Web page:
Sportelli.

    Frequencies of complications, large and small, were reported to range
    from 33%-60.9%. Yet not a single reference seems to have been made to
    studies which report lower rates of, or no, significant problems–such
    as by Haymo Thiel or Jaskoviak. I found the summary statement at the
    conclusion of the article to the effect that “complications associated
    with chiropractic procedures are frequent” to be unfounded.

    Finally, I was bothered by a reference to something I had published in
    Spine, attributing my work to documenting intracranial hypotension. In
    truth, it was precisely the opposite. It was a Letter to the Editor
    which questioned the validity of the original study which had
    attempted to attribute this condition to spinal manipulation. The
    original study, it turns out, appears NOT to have been cited in the
    paper in Spine. Another reference by the authors to a paper that I had
    published with Joe Morley attacking Edzard Ernst for improperly
    presenting evidence had nothing to do with claiming that “there were
    few properly designed randomized trials, such that the results were
    frequently inconclusive.” Yet this was plainly suggested by the
    authors of this so-called systematic review. Is this scholarship? One
    has to wonder whether this paper has, in fact, made a substantial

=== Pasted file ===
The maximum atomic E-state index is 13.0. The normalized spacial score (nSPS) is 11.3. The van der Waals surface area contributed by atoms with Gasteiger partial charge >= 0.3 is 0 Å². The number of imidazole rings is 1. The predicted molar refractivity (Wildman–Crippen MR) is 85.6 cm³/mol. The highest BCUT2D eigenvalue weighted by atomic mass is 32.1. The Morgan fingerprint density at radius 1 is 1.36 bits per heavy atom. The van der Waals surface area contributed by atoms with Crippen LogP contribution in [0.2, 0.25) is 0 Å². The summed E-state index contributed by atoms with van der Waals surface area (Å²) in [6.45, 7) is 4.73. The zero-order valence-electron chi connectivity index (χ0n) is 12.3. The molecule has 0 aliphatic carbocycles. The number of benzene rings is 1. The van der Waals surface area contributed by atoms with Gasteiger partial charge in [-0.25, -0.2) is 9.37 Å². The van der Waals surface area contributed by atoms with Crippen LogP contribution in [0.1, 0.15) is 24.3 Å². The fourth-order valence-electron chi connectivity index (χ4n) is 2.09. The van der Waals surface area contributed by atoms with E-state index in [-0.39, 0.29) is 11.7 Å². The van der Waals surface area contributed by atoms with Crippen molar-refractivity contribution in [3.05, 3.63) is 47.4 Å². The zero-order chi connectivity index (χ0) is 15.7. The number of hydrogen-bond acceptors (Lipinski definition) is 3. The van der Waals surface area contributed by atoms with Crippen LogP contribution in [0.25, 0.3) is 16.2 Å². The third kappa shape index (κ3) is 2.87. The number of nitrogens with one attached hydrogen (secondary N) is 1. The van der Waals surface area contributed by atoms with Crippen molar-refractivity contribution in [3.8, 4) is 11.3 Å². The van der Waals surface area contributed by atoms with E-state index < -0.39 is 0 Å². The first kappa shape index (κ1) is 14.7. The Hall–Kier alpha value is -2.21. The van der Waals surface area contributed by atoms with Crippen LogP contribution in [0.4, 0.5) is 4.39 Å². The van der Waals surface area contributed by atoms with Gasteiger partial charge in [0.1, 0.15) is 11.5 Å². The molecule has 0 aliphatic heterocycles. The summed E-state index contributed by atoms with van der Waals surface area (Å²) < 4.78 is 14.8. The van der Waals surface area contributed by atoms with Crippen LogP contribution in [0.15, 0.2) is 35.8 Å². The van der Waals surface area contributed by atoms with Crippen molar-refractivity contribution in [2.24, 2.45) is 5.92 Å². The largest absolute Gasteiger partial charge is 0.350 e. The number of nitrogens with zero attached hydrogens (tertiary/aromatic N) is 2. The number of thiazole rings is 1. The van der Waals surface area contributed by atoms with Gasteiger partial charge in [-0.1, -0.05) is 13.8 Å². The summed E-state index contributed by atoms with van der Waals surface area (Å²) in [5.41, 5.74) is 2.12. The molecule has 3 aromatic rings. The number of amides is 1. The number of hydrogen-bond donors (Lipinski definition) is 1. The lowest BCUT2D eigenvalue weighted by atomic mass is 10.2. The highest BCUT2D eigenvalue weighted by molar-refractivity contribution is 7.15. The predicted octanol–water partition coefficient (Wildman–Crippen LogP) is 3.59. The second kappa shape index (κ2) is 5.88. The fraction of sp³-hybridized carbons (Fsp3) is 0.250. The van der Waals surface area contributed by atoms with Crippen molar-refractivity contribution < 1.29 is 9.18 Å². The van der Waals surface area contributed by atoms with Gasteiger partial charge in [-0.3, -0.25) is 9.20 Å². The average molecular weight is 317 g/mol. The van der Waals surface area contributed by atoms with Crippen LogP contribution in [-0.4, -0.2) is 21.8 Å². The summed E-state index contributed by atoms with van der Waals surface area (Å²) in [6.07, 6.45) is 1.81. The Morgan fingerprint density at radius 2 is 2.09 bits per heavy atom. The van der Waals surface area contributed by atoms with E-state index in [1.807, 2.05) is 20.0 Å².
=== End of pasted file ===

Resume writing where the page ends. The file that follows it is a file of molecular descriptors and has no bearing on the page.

contribution to the literature at all.

    Am I missing something? Other than serving as a repository of data
    concerning adverse outcomes, I am not certain that this particular
    publication has helped advance our knowledge base. In at least a few
    instances, it has presented corrupted information instead.

    Gouveia LO, Catanho P, Ferreira JJ. Safety of chiropractic
    interventions: A systematic review. Spine 34(11): E405-E413.

    Anthony L. Rosner, Ph.D., LL.D.[Hon.]”

    ~~~~~~~~~~~~~~~~~~~~~~~~~~

    HH->>”I have already acknowledged that it is the procedure we are concerned with, not who does it., and that the risk of stroke is with SMT, whoever provides it.”<>”Chiropractors have claimed SMT for their own, and their practice is based on it. They are the ones who are known for doing SMT, even though a minority of manipulations are done by others.”<>” YOU are the ones who have identified SMT with chiropractic. I’ve never seen a chiropractic ad or website stressing that they offered SMT to treat musculoskeletal problems. Instead they claim to be practicing chiropractic” and treating subluxations.”<>”By the way, I noticed that Dagg has two G’s. You didn’t notice that Harriet has only one T. If you read that carelessly, it makes me wonder if you read the scientific studies carelessly too. If your error is due to a neurologic deficit like dyslexia, I apologize for
    bringing it up; I wouldn’t want to insult the handicapped.”<<

    THIS ad hom is an extremely disappointing, childish cheapshot. No further comment necessary.

  71. nobs says:

    This site has some strange formatting going on(also noted by others). It looked just fine before I hit submit. I am reposting the above.

    Fred Dagg on 13 Jun 2009 at 2:36 pm posts:
    >>”The issue of the poor reporting of accidents to SMT being attributed to “Chiropractors”